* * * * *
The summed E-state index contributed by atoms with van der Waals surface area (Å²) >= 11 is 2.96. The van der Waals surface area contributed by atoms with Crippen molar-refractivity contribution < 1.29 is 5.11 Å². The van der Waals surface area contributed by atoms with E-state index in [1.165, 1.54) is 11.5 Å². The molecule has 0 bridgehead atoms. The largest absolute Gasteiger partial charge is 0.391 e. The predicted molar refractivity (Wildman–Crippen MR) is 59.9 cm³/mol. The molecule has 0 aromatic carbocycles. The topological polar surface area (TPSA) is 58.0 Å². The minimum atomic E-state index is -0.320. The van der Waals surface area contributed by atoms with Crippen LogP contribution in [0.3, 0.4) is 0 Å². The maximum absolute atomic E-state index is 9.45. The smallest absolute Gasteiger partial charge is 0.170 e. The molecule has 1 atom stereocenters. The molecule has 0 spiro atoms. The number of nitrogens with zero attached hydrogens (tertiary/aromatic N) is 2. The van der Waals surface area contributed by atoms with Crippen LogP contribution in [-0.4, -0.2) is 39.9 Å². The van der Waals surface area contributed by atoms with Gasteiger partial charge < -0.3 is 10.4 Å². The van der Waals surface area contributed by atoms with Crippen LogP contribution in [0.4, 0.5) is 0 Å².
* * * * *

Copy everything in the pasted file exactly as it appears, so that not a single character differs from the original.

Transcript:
The summed E-state index contributed by atoms with van der Waals surface area (Å²) >= 11 is 2.96. The van der Waals surface area contributed by atoms with Crippen molar-refractivity contribution < 1.29 is 5.11 Å². The van der Waals surface area contributed by atoms with E-state index in [1.165, 1.54) is 11.5 Å². The molecule has 0 bridgehead atoms. The largest absolute Gasteiger partial charge is 0.391 e. The predicted molar refractivity (Wildman–Crippen MR) is 59.9 cm³/mol. The molecule has 0 aromatic carbocycles. The topological polar surface area (TPSA) is 58.0 Å². The minimum atomic E-state index is -0.320. The van der Waals surface area contributed by atoms with Crippen LogP contribution in [0.3, 0.4) is 0 Å². The maximum absolute atomic E-state index is 9.45. The smallest absolute Gasteiger partial charge is 0.170 e. The molecule has 1 atom stereocenters. The molecule has 0 spiro atoms. The number of nitrogens with zero attached hydrogens (tertiary/aromatic N) is 2. The van der Waals surface area contributed by atoms with Crippen LogP contribution in [-0.4, -0.2) is 39.9 Å². The van der Waals surface area contributed by atoms with Gasteiger partial charge < -0.3 is 10.4 Å². The van der Waals surface area contributed by atoms with Crippen LogP contribution in [0.4, 0.5) is 0 Å².